Crew Day By: T J Shea

This may be our favorite time of year.  With kids back in school, our mid-week business slows down, which our crew takes full advantage of to fish and dive.  All boats are blocked off one day each week to run a crew fun day.  We do this, not only to decompress from a busy season but, also, to add new spots to our waypoint list. One thing all fishermen know is that you can never have too many waypoints.

We run our Raymarine Axiom Pro MFDs with sonar switched to the 200 kHz frequency. This helps us locate hard limestone bottom–like striking oil in sand for fishermen. The 200 kHz frequency has a better resolution than the low frequencies and does a better job penetrating the bottom to differentiate limestone from rock. You can see in this screen shot we took, while running at speed one day, the short hard returns from the normal sandy bottom. You can also see a little fish show above it, as well. We are able to freeze and rewind our sonar readings to accurately place waypoints exactly where the return occurred.  Wherever you find hard bottom, quality fish will usually follow. Throughout the Spring and Summer, our captains stare at our bottom machine app placing waypoints at anything that looks interesting. We use crew days to explore these question marks, as we label them on our chart page. The only way to continue to be successful is by adding new spots to the playbook. This is the same advice we give our recreational boater friends who own their own boats.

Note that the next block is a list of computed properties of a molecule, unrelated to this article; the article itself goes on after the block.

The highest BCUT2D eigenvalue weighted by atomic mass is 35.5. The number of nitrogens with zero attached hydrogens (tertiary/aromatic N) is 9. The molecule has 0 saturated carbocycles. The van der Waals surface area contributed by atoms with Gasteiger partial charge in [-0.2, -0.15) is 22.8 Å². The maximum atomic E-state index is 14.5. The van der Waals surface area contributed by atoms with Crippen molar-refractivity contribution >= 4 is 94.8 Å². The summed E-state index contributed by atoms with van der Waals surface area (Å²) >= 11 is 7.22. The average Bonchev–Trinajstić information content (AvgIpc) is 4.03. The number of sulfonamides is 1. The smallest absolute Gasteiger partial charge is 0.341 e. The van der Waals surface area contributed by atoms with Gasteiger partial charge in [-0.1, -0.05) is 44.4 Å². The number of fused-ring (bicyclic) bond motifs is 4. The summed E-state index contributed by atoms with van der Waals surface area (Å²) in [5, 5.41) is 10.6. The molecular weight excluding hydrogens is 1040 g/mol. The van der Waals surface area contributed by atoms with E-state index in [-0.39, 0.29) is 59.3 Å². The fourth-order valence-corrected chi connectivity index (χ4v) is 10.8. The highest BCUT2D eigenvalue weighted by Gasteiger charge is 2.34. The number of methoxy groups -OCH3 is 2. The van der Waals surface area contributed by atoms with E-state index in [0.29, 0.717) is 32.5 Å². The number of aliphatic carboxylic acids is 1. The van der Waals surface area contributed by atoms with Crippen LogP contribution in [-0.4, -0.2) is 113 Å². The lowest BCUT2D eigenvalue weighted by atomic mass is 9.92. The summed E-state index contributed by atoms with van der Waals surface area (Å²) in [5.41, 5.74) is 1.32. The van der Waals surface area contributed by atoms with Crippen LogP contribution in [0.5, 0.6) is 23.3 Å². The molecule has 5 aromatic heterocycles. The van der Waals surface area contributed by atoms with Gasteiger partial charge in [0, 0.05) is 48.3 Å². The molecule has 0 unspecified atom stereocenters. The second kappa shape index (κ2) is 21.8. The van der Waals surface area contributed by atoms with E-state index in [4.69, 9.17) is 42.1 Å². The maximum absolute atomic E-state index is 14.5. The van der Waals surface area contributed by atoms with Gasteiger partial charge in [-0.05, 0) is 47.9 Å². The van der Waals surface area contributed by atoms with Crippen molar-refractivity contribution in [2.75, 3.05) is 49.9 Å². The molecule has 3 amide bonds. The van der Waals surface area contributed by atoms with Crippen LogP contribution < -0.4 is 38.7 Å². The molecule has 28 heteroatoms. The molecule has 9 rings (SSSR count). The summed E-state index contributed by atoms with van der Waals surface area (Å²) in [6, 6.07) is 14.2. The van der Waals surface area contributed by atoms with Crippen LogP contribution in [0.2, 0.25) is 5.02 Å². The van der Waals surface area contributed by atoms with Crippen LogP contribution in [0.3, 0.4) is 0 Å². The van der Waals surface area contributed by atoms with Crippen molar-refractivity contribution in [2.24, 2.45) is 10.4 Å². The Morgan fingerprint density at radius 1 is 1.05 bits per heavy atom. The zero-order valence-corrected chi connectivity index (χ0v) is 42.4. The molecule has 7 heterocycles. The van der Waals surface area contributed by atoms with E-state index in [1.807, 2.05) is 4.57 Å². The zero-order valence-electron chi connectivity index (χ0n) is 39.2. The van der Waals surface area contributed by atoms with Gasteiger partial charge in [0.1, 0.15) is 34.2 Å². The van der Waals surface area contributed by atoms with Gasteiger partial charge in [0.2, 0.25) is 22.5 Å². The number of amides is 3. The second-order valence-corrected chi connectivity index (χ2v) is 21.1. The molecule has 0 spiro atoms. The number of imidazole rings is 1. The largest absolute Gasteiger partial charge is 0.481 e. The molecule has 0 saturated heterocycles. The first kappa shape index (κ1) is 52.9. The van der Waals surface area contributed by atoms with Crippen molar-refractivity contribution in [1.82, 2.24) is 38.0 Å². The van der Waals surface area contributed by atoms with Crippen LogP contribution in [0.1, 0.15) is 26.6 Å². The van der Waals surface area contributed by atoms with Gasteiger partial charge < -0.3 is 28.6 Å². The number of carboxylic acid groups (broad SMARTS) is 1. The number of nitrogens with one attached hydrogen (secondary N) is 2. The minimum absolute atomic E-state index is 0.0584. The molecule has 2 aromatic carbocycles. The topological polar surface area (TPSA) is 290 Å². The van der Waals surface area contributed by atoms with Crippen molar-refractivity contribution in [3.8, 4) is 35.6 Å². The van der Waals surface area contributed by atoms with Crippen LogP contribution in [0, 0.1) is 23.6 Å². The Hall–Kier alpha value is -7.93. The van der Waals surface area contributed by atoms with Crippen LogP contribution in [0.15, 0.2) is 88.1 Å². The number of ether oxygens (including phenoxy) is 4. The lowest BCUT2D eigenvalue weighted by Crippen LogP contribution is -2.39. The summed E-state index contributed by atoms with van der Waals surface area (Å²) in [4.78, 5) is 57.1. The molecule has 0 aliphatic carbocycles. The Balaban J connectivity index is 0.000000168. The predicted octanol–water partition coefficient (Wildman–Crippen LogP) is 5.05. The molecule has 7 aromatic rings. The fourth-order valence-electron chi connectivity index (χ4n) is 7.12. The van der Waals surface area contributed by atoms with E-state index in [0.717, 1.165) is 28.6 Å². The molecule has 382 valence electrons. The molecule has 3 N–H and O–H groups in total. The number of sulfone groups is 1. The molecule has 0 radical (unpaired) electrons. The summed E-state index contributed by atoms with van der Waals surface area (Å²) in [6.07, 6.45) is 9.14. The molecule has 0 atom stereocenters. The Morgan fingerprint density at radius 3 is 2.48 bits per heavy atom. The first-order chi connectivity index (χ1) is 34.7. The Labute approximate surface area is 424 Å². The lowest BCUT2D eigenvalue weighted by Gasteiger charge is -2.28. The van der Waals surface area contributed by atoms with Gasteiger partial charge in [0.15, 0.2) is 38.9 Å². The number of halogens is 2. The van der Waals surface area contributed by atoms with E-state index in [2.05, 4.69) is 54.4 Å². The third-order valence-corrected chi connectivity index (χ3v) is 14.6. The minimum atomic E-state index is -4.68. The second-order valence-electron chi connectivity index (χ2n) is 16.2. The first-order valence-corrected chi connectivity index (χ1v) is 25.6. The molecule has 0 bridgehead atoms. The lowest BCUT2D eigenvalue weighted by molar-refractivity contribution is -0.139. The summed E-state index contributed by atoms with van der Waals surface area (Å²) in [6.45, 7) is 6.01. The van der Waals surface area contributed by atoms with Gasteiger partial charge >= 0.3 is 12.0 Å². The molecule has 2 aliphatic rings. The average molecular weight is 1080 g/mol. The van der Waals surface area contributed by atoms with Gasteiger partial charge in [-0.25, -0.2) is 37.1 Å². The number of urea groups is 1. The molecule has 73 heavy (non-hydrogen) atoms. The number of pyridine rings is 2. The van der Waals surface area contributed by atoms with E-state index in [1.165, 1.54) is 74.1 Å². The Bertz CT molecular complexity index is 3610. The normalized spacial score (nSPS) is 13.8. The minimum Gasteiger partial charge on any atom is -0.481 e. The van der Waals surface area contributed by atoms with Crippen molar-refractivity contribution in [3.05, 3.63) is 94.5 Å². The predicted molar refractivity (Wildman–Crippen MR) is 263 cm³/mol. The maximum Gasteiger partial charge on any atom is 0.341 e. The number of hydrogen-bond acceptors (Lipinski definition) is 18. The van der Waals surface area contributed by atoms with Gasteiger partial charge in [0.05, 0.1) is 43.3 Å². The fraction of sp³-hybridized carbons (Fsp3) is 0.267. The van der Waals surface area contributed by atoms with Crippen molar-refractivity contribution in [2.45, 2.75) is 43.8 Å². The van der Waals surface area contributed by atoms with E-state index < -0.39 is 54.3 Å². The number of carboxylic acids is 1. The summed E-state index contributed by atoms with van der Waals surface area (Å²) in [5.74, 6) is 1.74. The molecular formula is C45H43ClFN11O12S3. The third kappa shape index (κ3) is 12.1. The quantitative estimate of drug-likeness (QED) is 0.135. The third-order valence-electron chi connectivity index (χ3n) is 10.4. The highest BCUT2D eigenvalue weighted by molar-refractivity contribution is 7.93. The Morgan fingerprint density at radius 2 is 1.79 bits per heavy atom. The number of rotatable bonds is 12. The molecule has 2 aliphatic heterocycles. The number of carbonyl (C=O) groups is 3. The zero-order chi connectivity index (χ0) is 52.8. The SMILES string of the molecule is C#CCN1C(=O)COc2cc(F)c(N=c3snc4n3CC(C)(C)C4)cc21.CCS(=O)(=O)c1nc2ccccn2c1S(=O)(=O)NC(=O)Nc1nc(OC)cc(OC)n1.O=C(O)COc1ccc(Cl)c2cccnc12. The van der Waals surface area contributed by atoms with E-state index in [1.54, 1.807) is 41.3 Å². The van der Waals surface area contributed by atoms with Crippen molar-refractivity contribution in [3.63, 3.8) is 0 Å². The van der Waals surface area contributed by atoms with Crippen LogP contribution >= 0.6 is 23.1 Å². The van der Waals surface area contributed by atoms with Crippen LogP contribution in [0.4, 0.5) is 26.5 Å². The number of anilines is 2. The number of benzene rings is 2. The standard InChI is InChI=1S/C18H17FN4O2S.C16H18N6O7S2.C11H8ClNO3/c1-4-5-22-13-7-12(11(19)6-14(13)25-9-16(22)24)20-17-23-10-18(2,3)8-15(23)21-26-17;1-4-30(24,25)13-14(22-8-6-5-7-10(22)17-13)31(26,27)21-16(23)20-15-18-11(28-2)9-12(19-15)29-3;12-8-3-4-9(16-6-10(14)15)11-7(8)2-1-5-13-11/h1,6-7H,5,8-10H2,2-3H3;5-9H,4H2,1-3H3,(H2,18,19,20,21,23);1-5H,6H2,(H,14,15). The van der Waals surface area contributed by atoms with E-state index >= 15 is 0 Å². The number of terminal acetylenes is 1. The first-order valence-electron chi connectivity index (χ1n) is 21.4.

Once on the spot in question, drop four or five lines down with different baits and run a drift or two.  If you catch grunts or grouper, you know you have found something to further investigate.  If you end up with sand perch, pin fish or tom tates, then delete it and move on to the next one.  When we get a hit, we send a few divers down to take a good look, then map out how we may want to set up the boat when we come back and fish it with clients in the future.  The nice thing about ledges and hard limestone patches in the Gulf is that they are rarely alone.  When you find one, you can locate others by simply taking the time to troll the area staring at your bottom machine.

Waypoints come and go with the ever-shifting sands from storms and fronts. Combined with so many new boats being purchased during the pandemic, the pressure on our fishery is higher than in the past decade.  To consistently be able to produce when you leave the dock, you need as many spots to fish as feasible, and this is the best way we have found to increase our waypoint list while indulging in our passions.